I figure if I get a good power supply, then I should be able to get at least 10 years of solid use out of it. My oldest power supply still in operation is a 13 year old Corsair HX620 that's powering up one of the workstations in the lab, and still measuring good stable voltages.

That power supply the OP mentioned looks to be plenty.
 

GiGaBiTe

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Really depends on the age of the PSU for me. If it's 8-10 years old, and I'm doing a new build, or major overhaul, I'll usually replace it. This is mostly paranoia, but I've seen some really awful crap happen when a PSU dies (took a motherboard, and 2 hard drives with it). Only time I've seen or heard of it happening within my circle of friends/family. I realize it's unlikely to happen, but 'an ounce of prevention' is my philosophy.

Usually what causes old PSUs to fail in catastrophic fashion is one of the capacitors going open/short/high ESR/electrically leaky, which stresses components both upstream and downstream from them that triggers the big bang and causes carnage.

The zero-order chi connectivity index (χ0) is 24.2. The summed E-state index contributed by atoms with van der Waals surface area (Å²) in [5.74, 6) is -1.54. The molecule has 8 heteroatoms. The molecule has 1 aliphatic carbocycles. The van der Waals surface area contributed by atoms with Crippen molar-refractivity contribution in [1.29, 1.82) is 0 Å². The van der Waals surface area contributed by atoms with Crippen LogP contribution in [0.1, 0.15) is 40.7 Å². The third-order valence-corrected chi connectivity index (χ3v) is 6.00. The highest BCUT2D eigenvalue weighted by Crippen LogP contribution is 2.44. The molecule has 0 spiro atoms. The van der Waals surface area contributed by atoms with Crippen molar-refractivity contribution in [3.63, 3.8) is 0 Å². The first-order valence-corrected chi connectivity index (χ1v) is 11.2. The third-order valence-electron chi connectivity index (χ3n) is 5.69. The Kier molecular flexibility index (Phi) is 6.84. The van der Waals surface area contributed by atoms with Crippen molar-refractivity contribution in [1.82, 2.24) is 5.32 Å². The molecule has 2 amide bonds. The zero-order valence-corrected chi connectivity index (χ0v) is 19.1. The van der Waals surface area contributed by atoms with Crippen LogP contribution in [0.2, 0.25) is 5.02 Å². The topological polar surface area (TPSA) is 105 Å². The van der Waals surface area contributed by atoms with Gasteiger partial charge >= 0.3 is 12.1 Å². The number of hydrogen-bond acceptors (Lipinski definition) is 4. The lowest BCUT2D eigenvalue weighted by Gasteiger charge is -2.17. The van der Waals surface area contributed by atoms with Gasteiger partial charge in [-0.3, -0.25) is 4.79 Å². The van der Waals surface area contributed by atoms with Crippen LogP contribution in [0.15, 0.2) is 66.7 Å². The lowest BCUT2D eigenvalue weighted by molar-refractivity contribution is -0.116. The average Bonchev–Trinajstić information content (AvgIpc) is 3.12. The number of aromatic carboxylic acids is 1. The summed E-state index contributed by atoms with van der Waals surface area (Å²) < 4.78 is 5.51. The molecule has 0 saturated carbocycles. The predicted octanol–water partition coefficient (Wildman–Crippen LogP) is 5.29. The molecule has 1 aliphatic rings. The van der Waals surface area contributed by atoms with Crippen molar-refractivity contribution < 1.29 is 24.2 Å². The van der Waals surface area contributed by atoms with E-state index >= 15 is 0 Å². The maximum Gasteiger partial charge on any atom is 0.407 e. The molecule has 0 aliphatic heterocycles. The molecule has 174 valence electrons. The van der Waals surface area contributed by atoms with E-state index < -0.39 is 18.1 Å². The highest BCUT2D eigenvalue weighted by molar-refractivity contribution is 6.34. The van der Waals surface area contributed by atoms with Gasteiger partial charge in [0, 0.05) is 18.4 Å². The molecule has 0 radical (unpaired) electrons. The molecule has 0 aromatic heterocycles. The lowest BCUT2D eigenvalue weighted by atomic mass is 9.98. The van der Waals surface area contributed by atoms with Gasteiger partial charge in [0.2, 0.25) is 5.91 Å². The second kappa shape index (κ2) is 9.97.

I've seen it happen too many times to count, but it's usually the small inconsequential looking capacitors wedged between transformers and under heatsinks that cause the catastrophic failures. The bigger output filtering caps going bad usually just cause regulation issues. The main line caps going bad (the big fat ones on the primary side) can cause near immediate failure of the switching mosfets though.

One example of total destruction I can remember in recent years was some tiny cap on the secondary side responsible for a bit of regulation circuitry on an LCD television. It failed, caused the regulation chip it was powering to fail, which shorted out the secondary side transistors, which in turn blew up the primary side push pull mosfets from excessive current draw, which in turn blew a crater in the PWM IC, and all of that caused the bridge rectifier to forcibly detonate and blow a hole clean through the PCB. The charring then allowed electricity still flowing to start arcing across the PCB and burn it. Did I mention the fuse was fine when it came to me? I guess it blew the breaker for whoever owned it before I got it.